New TSA Report
There’s good news:
This year, the TSA for the first time began running covert tests every day at every checkpoint at every airport. That began partly in response to the classified TSA report showing that screeners at San Francisco International Airport were tested several times a day and found about 80% of the fake bombs.
Constant testing makes screeners “more suspicious as well as more capable of recognizing (bomb) components,” the report said. The report does not explain the high failure rates but said O’Hare’s checkpoints were too congested and too wide for supervisors to monitor screeners.
At San Francisco, “everybody realizes they are under scrutiny, being watched and tested constantly,” said Gerald Berry, president of Covenant Aviation Security, which hires and manages the San Francisco screeners. San Francisco is one of eight airports, most of them small, where screeners work for a private company instead of the TSA. The idea for constant testing came from Ed Gomez, TSA security director at San Francisco, Berry said. The tests often involve an undercover person putting a bag with a fake bomb on an X-ray machine belt, he said.
Repeated testing is good, for a whole bunch of reasons.
There’s bad news:
Howe said the increased difficulty explains why screeners at Los Angeles and Chicago O’Hare airports failed to find more than 60% of fake explosives that TSA agents tried to get through checkpoints last year.
The failure rates—about 75% at Los Angeles and 60% at O’Hare—are higher than some tests of screeners a few years ago and equivalent to other previous tests.
Sure, the tests are harder. But those are miserable numbers.
And there’s unexplainable news:
At San Diego International Airport, tests are run by passengers whom local TSA managers ask to carry a fake bomb, said screener Cris Soulia, an official in a screeners union.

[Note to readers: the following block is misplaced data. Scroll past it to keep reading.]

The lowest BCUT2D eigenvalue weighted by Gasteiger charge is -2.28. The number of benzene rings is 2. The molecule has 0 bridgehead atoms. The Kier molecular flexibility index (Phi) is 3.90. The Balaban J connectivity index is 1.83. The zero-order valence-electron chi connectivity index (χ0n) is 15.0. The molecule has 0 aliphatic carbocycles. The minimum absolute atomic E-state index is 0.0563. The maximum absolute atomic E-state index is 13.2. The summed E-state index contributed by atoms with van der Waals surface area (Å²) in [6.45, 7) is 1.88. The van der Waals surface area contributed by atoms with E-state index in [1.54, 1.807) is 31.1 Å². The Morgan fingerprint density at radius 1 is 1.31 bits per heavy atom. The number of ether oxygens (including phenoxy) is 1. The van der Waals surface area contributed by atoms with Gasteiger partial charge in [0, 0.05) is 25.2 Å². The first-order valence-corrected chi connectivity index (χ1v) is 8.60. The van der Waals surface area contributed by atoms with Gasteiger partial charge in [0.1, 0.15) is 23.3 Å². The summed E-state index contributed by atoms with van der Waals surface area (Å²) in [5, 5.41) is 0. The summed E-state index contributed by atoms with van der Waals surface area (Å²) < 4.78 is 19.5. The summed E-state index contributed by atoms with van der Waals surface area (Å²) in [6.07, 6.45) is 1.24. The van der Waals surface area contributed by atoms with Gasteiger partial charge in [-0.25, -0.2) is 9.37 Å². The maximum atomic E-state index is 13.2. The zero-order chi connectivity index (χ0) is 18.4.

Someone please tell me this doesn’t actually happen. “Hi Mr. Passenger. I’m a TSA manager. You know I’m not lying to you because of this official-looking laminated badge I have. We need you to help us test airport security. Here’s a ‘fake’ bomb that we’d like you to carry through security in your luggage. Another TSA manager will, um, meet you at your destination. Give the fake bomb to him when you land. And, by the way, what’s your mother’s maiden name?”
How in the world is this a good idea? And how hard is it to dress real TSA managers up like vacationers?
EDITED TO ADD (10/24): Here’s a story of someone being asked to carry an item through airport security at Dulles Airport.
EDITED TO ADD (10/26): TSA claims that this doesn’t happen:
TSA officials do not ask random passengers to carry fake bombs through checkpoints for testing at San Diego International Airport, or any other airport.
TSA Traveler Alert: If approached by anyone claiming to be a TSA employee asking you to take something through the checkpoint, please contact a uniformed TSA employee at the checkpoint or a law enforcement officer immediately.
Is there anyone else who has had this happen to them?